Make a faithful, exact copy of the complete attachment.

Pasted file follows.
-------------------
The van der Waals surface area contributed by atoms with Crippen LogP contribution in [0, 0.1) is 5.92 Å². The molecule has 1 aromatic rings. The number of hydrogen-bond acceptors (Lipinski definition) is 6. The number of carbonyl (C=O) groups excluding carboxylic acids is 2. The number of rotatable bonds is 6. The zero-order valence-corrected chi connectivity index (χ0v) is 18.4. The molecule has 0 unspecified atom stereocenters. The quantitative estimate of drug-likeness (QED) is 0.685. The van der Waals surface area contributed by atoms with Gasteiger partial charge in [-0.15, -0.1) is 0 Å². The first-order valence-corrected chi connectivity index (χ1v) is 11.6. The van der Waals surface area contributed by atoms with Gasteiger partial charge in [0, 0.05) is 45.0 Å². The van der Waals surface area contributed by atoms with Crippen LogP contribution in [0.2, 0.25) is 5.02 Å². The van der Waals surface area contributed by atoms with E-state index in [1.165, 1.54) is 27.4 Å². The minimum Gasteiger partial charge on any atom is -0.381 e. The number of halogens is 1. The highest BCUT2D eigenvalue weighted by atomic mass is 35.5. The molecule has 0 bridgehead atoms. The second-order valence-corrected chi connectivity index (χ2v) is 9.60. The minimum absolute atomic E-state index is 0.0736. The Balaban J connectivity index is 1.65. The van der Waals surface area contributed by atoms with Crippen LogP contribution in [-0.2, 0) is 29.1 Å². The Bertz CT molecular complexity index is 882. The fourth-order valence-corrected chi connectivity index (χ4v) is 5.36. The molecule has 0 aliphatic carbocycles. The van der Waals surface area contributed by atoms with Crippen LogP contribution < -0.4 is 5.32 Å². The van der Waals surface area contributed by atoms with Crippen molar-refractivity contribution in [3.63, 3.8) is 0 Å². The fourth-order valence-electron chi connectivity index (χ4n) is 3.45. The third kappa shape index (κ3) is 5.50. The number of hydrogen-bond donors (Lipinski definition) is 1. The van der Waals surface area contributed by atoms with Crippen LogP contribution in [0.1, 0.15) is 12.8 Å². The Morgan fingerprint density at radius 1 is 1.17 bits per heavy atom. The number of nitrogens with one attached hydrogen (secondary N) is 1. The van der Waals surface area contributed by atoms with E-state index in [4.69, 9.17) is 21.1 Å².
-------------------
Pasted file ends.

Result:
The van der Waals surface area contributed by atoms with Crippen LogP contribution in [0, 0.1) is 5.92 Å². The molecule has 1 aromatic rings. The number of hydrogen-bond acceptors (Lipinski definition) is 6. The number of carbonyl (C=O) groups excluding carboxylic acids is 2. The number of rotatable bonds is 6. The zero-order valence-corrected chi connectivity index (χ0v) is 18.4. The molecule has 0 unspecified atom stereocenters. The quantitative estimate of drug-likeness (QED) is 0.685. The van der Waals surface area contributed by atoms with Gasteiger partial charge in [-0.15, -0.1) is 0 Å². The first-order valence-corrected chi connectivity index (χ1v) is 11.6. The van der Waals surface area contributed by atoms with Gasteiger partial charge in [0, 0.05) is 45.0 Å². The van der Waals surface area contributed by atoms with Crippen LogP contribution in [0.2, 0.25) is 5.02 Å². The van der Waals surface area contributed by atoms with E-state index in [1.165, 1.54) is 27.4 Å². The minimum Gasteiger partial charge on any atom is -0.381 e. The number of halogens is 1. The highest BCUT2D eigenvalue weighted by atomic mass is 35.5. The molecule has 0 bridgehead atoms. The second-order valence-corrected chi connectivity index (χ2v) is 9.60. The minimum absolute atomic E-state index is 0.0736. The Balaban J connectivity index is 1.65. The van der Waals surface area contributed by atoms with Crippen LogP contribution in [-0.2, 0) is 29.1 Å². The Bertz CT molecular complexity index is 882. The fourth-order valence-corrected chi connectivity index (χ4v) is 5.36. The molecule has 0 aliphatic carbocycles. The van der Waals surface area contributed by atoms with Crippen LogP contribution < -0.4 is 5.32 Å². The van der Waals surface area contributed by atoms with Crippen molar-refractivity contribution in [3.63, 3.8) is 0 Å². The fourth-order valence-electron chi connectivity index (χ4n) is 3.45. The third kappa shape index (κ3) is 5.50. The number of hydrogen-bond donors (Lipinski definition) is 1. The van der Waals surface area contributed by atoms with Crippen LogP contribution in [0.1, 0.15) is 12.8 Å². The Morgan fingerprint density at radius 1 is 1.17 bits per heavy atom. The number of nitrogens with one attached hydrogen (secondary N) is 1. The van der Waals surface area contributed by atoms with E-state index in [4.69, 9.17) is 21.1 Å².